A wildlife photography holiday for David Tolliday ended with him winning an astrophotography prize! An unexpected outcome to say the least. Read on for the story…
Image by David Tolliday
David Tolliday was this year’s recipient of the Sir Patrick Moore prize for best newcomer in the Astronomy Photographer of the Year competition, an award given to newbies to the hobby who show great promise.
With his startlingly beautiful image of the Orion Nebula, David certainly fulfilled that brief. Amazingly, this was his first ever proper go at an astro picture, snapped on a holiday that was supposed to be for wildlife photography!
Read on as David tells us the story behind the shot…
On winning a prize for his first ever astro picture (!)
“Bit of a shock, really!”
“I was delighted, amazed. I was obviously quite pleased with the picture, and all the friends I’d shown it to thought it was pretty good, but I didn’t think it was up to the standard to win a competition like that!”
“If you go to the Royal Greenwich Observatory the image is up in the entrance lobby to the Planetarium, and it’s massive – about three or four feet high – and it’s backlit and looks absolutely stunning. I’ve had one or two wildlife exhibitions and had images shown at Macclesfield Camera Club, but certainly never anything of this nature. And it’s in the book as well! It’s brilliant.”
On the subject
“This is called the Great Nebula in Orion. Orion is one of the constellations we have in winter in this country, and the Orion nebula is in the dagger below Orion’s Belt. If you look at it with your eyes it’s just a little speck of light, like a star. Take a picture with a long lens on a camera, and there’s detail you can’t see because camera sensors are better than our eyes at resolving things like that.”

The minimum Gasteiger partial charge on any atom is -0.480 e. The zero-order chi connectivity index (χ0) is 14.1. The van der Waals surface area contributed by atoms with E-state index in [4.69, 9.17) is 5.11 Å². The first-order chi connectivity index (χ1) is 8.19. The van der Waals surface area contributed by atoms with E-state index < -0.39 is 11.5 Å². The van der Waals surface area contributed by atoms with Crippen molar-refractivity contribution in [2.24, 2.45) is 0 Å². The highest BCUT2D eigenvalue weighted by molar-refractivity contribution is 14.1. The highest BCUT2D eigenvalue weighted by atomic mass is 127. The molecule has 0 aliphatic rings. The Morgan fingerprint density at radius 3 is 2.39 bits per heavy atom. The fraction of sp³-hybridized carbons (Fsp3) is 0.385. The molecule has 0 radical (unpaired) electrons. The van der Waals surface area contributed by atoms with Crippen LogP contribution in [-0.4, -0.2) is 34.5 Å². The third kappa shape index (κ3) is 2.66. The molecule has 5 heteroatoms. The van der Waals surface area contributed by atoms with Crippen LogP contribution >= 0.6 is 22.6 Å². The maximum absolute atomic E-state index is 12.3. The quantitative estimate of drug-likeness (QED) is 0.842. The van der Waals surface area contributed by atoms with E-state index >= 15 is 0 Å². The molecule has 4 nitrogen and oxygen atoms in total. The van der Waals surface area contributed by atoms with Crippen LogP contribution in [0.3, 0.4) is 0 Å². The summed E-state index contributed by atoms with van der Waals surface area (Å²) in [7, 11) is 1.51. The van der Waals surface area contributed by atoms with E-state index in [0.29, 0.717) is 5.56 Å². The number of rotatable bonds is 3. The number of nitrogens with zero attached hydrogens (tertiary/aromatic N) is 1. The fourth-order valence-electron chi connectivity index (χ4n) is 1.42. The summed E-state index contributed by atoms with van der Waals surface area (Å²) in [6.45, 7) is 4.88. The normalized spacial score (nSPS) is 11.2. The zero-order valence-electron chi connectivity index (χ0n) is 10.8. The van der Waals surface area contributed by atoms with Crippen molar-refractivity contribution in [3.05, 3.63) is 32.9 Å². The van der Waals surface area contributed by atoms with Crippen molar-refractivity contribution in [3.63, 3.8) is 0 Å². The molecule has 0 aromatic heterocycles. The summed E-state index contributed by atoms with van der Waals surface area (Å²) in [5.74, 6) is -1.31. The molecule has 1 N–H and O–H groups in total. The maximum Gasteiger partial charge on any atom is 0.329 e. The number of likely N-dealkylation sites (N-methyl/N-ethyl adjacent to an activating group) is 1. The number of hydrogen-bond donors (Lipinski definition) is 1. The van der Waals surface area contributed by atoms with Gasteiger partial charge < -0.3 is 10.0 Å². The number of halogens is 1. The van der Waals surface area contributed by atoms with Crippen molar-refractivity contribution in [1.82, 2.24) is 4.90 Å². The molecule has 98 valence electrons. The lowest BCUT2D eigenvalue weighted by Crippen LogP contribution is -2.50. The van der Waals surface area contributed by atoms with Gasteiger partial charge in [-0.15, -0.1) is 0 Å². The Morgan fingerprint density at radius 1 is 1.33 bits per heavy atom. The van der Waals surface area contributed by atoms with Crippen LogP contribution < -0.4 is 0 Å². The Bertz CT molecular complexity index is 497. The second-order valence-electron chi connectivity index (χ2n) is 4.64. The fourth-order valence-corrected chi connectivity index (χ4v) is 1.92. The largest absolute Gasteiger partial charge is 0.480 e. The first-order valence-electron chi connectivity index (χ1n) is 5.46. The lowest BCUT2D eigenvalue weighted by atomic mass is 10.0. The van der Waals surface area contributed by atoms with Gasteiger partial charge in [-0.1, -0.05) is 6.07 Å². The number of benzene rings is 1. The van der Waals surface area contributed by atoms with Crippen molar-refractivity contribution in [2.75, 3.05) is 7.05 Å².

On capturing the shot
“It’s my first proper astro shot. I went away to Elan Valley in Powys with my cousin and some of his friends, who are serious astronomers, and I only went to take wildlife photographs! But it was the first night and I just sort of looked at the sky and thought ‘Oh, I’ll see what I can get’ and pointed the camera at the sky. And it was rubbish!”
“The next time I went one of my friends lent me an astro track, a device that tracks the movement of the Earth and rotates to keep stars still. This was the first time I’d used that bit of equipment. During the days I’d be taking red kite photographs, and then in the evenings I’d have a go at doing this.”
“Obviously dark sky locations are crucial. Doing it from where I live, just south of Manchester, you’ve got no chance! You need cloudless nights – don’t believe the weather forecast, they’re always wrong – and you need the moon to be out of the way. Those things are key.”
On the kit
In addition to the astro track, David was using a Canon EOS 5D Mark III and a 500mm lens. “Just ordinary camera equipment,” as he puts it.
“That’s what I want to keep doing for as long as I can, just using my own camera equipment. There’s plenty of different types of pictures you can take – star trails, images of the Milky Way, loads.”